©2014, Aaron Elson
Cleo Coleman, of Phelps, Kentucky, was a gunner in the 712th Tank Battalion in World War II. His son Doug served with the 1st Air Cavalry Division in Vietnam.
Pittsburgh, September 1996
Cleo Coleman: My grandfather fought in the Civil War, in Tennessee; that’s where he was originally from. He got to Kentucky when he was a small boy, and raised two sets of families. The first time he was married he had a bunch of kids, and then his wife died. The second woman he married had been married before, to a Hatfield, but he died. So they got together and had three more kids – my mother, one sister and a brother.
One morning, when my mother was 13, they were sitting at the breakfast table. It was in the fall, and my grandfather was supposed to pick beans. He was eating breakfast, and my mother asked him, did he ever shoot anybody? He said, "Honey, I don’t know. I was shooting at them and they was shooting at me."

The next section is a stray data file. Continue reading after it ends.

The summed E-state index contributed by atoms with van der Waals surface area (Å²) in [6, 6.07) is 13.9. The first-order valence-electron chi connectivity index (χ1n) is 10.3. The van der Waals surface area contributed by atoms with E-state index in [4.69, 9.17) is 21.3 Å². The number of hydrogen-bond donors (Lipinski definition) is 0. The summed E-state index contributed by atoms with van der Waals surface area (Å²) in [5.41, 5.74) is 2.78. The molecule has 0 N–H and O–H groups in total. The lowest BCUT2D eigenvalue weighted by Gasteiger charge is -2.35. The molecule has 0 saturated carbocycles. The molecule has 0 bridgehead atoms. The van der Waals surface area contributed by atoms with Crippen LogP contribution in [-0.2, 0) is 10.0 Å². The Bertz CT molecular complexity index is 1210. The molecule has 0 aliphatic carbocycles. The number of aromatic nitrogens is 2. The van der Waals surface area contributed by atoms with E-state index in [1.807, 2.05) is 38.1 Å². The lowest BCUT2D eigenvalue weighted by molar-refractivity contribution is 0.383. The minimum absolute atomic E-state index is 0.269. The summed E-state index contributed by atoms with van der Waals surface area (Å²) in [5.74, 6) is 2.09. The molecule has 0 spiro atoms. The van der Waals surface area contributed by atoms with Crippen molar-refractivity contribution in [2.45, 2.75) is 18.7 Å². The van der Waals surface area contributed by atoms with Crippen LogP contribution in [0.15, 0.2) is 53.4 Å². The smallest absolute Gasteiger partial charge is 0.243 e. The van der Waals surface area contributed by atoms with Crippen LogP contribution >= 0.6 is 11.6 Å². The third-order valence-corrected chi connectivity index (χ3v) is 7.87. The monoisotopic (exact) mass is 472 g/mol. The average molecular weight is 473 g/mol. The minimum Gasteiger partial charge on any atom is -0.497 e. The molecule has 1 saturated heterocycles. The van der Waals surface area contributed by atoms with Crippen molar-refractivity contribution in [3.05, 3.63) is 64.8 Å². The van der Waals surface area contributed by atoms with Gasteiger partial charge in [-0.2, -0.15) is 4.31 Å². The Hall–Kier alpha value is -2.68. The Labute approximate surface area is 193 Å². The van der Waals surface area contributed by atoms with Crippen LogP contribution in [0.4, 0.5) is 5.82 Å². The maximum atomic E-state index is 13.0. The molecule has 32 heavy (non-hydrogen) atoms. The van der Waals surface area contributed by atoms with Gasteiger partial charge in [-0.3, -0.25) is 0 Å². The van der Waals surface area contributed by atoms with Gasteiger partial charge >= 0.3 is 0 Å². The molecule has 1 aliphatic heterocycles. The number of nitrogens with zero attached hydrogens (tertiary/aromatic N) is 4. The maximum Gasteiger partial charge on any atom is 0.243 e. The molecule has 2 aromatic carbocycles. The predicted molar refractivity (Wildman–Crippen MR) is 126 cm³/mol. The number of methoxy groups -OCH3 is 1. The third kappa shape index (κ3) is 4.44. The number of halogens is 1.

Then she said, "Did you ever get wounded?"
He said, "No, but I was hit. Through the sleeve, one of my arms, I don’t know which one." It went through the sleeve of his coat and missed his arm. But he said that a miss is as good as a mile.
So he went to this field to pick some beans and never did show up and the family was worrying about him, and went to look for him. He’d fell dead from a heart attack. And Mommy was only 13. I don’t remember him; this is before she was married.
Aaron Elson: How old are you, Doug?
Doug Coleman: I’ll be 48 next month.
Aaron Elson: And you, Cleo?
Cleo Coleman: If I live to see January the 21st, I’ll be 75.
Aaron Elson: How old were you when you went into the Army?
Cleo Coleman: Twenty. I was 21 when I was taking my basic training.
Aaron Elson: Did you enlist?
Cleo Coleman: No, I was called.
Aaron Elson: And Doug?
Doug Coleman: I was drafted. At 19.
Aaron Elson: You finished high school?
Doug Coleman: Noooo, I dropped out of school when I was in 10th grade and started doing construction work. And when I turned 18, that’s when they drafted me. I got drafted May the 10th, 1968, and stayed in 19 months. But when I came back from Vietnam, I got credit for two years.
Aaron Elson: If you were drafted, how did you get into the Air Cav? I thought that was an all-volunteer outfit.